Contact centre operator, call centre assistant
Call centre operators answer enquiries from customers by telephone, email, webchat, text and post.
Salary range: £13,500 to £28,000
How to become a call centre operator
You can get into this job through:
- a college course
- an apprenticeship
- applying directly
You can start by doing a course like:
- Level 1 Certificate for Introduction to Customer Service
- Level 2 Certificate in Contact Centre Operations
Entry requirements for these courses vary.
You could get into this job through a customer service practitioner or contact centre operations intermediate apprenticeship.
You’ll usually need:
- some GCSEs, usually including English and maths, or equivalent, for an intermediate apprenticeship
There are no set requirements for applying directly for jobs, though employers may ask for some GCSEs. Basic computer skills and admin experience can be useful.
If the job requires more specialised knowledge, for example on an IT support helpline or an advice service, you’ll usually need a relevant qualification.
Employers look for people with personal qualities like confidence and a good telephone manner. Job interviews often include practical telephone and keyboard tests.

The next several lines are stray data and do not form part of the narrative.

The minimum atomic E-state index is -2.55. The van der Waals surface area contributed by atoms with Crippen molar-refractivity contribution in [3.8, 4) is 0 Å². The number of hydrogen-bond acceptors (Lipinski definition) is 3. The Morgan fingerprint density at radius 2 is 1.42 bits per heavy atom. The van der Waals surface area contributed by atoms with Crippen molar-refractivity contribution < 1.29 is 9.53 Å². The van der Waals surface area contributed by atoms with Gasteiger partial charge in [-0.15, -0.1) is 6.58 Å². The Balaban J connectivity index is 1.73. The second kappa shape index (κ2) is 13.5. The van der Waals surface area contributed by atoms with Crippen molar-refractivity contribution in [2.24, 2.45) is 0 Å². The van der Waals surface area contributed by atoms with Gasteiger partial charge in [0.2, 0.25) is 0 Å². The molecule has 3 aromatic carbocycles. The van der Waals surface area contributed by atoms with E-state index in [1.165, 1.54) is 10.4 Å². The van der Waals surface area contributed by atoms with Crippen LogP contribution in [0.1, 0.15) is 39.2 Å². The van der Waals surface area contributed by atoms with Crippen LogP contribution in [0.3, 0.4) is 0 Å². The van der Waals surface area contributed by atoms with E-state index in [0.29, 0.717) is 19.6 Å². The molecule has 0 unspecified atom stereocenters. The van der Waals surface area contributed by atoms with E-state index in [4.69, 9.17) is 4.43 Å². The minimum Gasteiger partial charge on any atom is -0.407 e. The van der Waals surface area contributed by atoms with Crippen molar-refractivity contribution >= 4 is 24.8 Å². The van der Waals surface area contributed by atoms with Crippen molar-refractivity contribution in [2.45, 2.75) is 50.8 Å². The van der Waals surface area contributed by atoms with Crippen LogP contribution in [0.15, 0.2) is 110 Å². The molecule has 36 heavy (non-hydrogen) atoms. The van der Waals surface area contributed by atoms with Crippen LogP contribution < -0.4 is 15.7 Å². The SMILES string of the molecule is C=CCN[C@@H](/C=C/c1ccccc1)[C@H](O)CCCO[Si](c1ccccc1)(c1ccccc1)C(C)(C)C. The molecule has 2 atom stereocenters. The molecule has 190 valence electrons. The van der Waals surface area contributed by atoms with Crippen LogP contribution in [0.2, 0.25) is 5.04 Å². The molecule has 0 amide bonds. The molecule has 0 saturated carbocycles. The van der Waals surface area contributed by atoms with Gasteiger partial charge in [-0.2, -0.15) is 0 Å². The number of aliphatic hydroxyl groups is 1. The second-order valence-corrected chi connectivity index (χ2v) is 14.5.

Temporary work can be a useful way to get started in this career and can lead to permanent jobs.
What it takes
Skills and knowledge
- customer service skills
- to be thorough and pay attention to detail
- the ability to work well with others
- sensitivity and understanding
- patience and the ability to remain calm in stressful situations
- the ability to accept criticism and work well under pressure
- excellent verbal communication skills
- active listening skills
- to be able to use a computer and the main software packages competently
What you’ll do
Depending on your role, your day-to-day tasks may include:
- answering calls, emails and web chat enquiries from customers
- making telesales and market research calls to new and existing customers
- dealing with customer orders, card payments, enquiries and complaints
- advising about products and services
- supporting customers to fix computer problems
- offering counselling, welfare and benefits advice, legal information or help with careers
- updating customers’ records on computer databases
You could work in a contact centre.
Career path and progression
With experience and training, you could progress to team leader and management level.
You could also move into human resources, resource planning, marketing and training.